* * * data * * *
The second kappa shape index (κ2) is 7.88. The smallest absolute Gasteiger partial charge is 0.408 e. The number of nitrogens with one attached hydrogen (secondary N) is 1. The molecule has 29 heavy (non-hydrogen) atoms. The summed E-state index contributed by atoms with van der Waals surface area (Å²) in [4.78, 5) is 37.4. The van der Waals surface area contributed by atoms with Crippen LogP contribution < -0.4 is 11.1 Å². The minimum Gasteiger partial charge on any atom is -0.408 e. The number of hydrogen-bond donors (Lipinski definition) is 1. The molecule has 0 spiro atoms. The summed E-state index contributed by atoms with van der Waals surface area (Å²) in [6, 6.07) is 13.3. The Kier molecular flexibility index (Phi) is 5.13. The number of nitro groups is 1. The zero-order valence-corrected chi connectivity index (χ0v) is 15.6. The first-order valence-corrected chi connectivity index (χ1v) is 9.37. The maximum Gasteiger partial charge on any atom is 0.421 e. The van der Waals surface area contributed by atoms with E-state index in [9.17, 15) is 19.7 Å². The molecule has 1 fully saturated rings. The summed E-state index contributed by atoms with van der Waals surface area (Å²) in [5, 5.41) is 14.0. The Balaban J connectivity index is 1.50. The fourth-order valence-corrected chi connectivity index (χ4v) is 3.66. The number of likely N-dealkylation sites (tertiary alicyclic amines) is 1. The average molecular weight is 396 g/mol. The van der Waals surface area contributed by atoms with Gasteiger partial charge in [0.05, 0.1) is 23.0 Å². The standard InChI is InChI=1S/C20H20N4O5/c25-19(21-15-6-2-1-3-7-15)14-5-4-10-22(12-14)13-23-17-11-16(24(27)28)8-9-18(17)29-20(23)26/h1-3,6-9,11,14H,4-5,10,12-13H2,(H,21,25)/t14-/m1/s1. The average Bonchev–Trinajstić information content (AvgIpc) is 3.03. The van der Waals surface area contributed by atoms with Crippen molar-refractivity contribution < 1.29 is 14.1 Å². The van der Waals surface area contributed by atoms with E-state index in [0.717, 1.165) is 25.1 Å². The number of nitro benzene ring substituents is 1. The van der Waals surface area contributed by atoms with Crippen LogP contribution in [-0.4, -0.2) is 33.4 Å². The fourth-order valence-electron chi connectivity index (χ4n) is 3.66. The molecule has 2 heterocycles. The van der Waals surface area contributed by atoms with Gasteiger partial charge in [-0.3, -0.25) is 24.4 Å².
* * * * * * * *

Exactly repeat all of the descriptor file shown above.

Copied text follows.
The second kappa shape index (κ2) is 7.88. The smallest absolute Gasteiger partial charge is 0.408 e. The number of nitrogens with one attached hydrogen (secondary N) is 1. The molecule has 29 heavy (non-hydrogen) atoms. The summed E-state index contributed by atoms with van der Waals surface area (Å²) in [4.78, 5) is 37.4. The van der Waals surface area contributed by atoms with Crippen LogP contribution < -0.4 is 11.1 Å². The minimum Gasteiger partial charge on any atom is -0.408 e. The number of hydrogen-bond donors (Lipinski definition) is 1. The molecule has 0 spiro atoms. The summed E-state index contributed by atoms with van der Waals surface area (Å²) in [6, 6.07) is 13.3. The Kier molecular flexibility index (Phi) is 5.13. The number of nitro groups is 1. The zero-order valence-corrected chi connectivity index (χ0v) is 15.6. The first-order valence-corrected chi connectivity index (χ1v) is 9.37. The maximum Gasteiger partial charge on any atom is 0.421 e. The van der Waals surface area contributed by atoms with E-state index in [9.17, 15) is 19.7 Å². The molecule has 1 fully saturated rings. The summed E-state index contributed by atoms with van der Waals surface area (Å²) in [5, 5.41) is 14.0. The Balaban J connectivity index is 1.50. The fourth-order valence-corrected chi connectivity index (χ4v) is 3.66. The number of likely N-dealkylation sites (tertiary alicyclic amines) is 1. The average molecular weight is 396 g/mol. The van der Waals surface area contributed by atoms with Gasteiger partial charge in [0.05, 0.1) is 23.0 Å². The standard InChI is InChI=1S/C20H20N4O5/c25-19(21-15-6-2-1-3-7-15)14-5-4-10-22(12-14)13-23-17-11-16(24(27)28)8-9-18(17)29-20(23)26/h1-3,6-9,11,14H,4-5,10,12-13H2,(H,21,25)/t14-/m1/s1. The average Bonchev–Trinajstić information content (AvgIpc) is 3.03. The van der Waals surface area contributed by atoms with Crippen molar-refractivity contribution < 1.29 is 14.1 Å². The van der Waals surface area contributed by atoms with E-state index in [0.717, 1.165) is 25.1 Å². The number of nitro benzene ring substituents is 1. The van der Waals surface area contributed by atoms with Crippen LogP contribution in [-0.4, -0.2) is 33.4 Å². The fourth-order valence-electron chi connectivity index (χ4n) is 3.66. The molecule has 2 heterocycles. The van der Waals surface area contributed by atoms with Gasteiger partial charge in [-0.3, -0.25) is 24.4 Å².